Peppers is on the ball

Panthers defensive end relies on talent, drive to dominate offenses

October 12, 2006|By Jamison Hensley | Jamison Hensley,Sun reporter

The Carolina Panthers' quick turnaround from the NFL's most disappointing team to one of the league's hottest shouldn't be a surprise when considering the face of their defense.

Defensive end Julius Peppers is one of the most dynamic players in the game because his drive matches his athleticism.

He puts relentless pressure on quarterbacks. He chases down running backs going from sideline to sideline. He even blocks field goals.

"He's definitely up there with the greatest I've been around," said coach John Fox, whose Panthers (3-2) play the Ravens (4-1) on Sunday. "You just turn on the tape and he never ceases to amaze you. It's not just his athletic ability but his work ethic and effort to get to the ball is pretty remarkable."

In the Panthers' 20-12 win over the Cleveland Browns on Sunday, the lasting image was Peppers chasing quarterback Charlie Frye all over the field, bursting through double teams and flinging blockers to the side.

But Peppers' most defining play of the season came in the opener, when he ran from the other side of the field to catch swift Atlanta Falcons running back Warrick Dunn.

"In the years I've been in the league, I don't think I've seen any defensive player be able to dominate a game the way Julius does," seventh-year defensive end Al Wallace told Carolina reporters this week. "How many times in a row is he hitting the quarterback? It's incredible. I catch myself trying to watch him to see what he's doing. He's absolutely the most amazing defensive player I've seen in my lifetime."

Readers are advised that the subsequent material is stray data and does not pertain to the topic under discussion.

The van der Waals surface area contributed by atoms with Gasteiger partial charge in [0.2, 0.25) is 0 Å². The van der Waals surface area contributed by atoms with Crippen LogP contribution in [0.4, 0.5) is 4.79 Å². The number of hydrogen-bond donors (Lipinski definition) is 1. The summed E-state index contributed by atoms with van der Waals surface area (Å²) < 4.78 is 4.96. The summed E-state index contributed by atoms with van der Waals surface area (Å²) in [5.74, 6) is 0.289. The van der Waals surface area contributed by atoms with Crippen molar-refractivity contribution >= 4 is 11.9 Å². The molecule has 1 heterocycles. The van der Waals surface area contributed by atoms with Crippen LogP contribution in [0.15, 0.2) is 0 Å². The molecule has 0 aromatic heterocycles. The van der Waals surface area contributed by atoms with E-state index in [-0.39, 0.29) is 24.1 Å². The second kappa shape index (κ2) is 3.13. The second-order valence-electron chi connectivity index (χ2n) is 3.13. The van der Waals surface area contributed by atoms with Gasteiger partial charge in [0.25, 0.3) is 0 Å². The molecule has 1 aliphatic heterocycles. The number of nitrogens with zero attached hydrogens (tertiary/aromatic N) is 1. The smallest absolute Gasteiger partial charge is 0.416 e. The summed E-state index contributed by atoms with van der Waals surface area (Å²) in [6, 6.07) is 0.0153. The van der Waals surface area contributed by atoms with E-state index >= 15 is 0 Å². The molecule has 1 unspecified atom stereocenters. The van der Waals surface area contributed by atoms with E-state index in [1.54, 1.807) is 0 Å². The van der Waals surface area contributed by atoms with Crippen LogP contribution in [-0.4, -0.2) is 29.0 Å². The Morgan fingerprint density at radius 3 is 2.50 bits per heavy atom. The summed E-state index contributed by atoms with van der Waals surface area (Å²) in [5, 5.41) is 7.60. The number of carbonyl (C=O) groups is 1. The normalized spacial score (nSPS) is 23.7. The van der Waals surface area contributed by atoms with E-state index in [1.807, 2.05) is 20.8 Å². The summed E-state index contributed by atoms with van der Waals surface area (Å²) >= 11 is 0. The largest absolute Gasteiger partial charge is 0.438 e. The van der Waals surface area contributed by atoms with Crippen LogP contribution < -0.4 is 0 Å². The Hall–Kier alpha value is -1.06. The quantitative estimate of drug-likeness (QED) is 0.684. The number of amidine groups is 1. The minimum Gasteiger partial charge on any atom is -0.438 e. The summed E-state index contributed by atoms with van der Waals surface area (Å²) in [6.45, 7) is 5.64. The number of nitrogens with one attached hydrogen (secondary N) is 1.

A two-sport athlete at the University of North Carolina (football and basketball), Peppers was a raw talent when the Panthers selected him second overall in the 2002 draft. But that didn't mean he didn't make an immediate impact.

His first game was against the Ravens in the 2002 season opener, when Peppers deflected a fourth-quarter pass by Chris Redman (which was intercepted by linebacker Dan Morgan) to seal the 10-7 win. Peppers, a Pro Bowl starter in 2003 and 2004, said his game has changed since the Ravens last met him.

"I think I have a different mentality in approaching the game," Peppers said. "As a younger player, I think I relied on athletic ability a little too much. When I was making plays, I really didn't have a true understanding of the game and the schemes. Over the year, I have concentrated on that area. That's one of the main keys for me having a fast start to the season."

In five games, Peppers has 31 tackles (fourth on the team), six sacks (first), 14 quarterback hits (first), two forced fumbles (first), three batted passes (second) and two blocked field goals (first).

He will certainly draw the attention of the Ravens' offense, especially right tackle Tony Pashos.

"We talk about that player you have to account for on every play and sometimes it's overused. In this case, it's well-deserved," Ravens coach Brian Billick said. "He's so physical, yet so athletic. This is a guy like the great ones, you got to account for on every play or he's going to find a way to hurt you."

It's a very rare occurrence for teams to assign just one blocker to Peppers. Offenses usually put a tight end or a running back to help the right tackle with Peppers.

"It used to be frustrating," he said. "You go into the game knowing that it's going to happen. You know they're trying to take you out of the game. You got to find a way to beat it. I accept it as a challenge."

The challenge for the Panthers early this season was starting 0-2 after being dubbed a Super Bowl favorite.

Carolina has since won three straight games after getting back injured receiver Steve Smith and finding stability at middle linebacker. The Panthers initially replaced starter Dan Morgan (who was placed on injured reserve yesterday) with Adam Seward but found more success with Chris Draft, who is undersized but more experienced.

"To start the season, we were about as unfortunate as you could get," Fox said. "We didn't get off to a real smooth start as far as the injury bug. It takes you a while to regroup from that."

The Panthers also needed to regroup mentally.

"After the first game, we realized that we weren't as good a football team as we thought we could be at the time," Peppers said. "We just had a mindset of getting better each week. When you work hard, good things happen."

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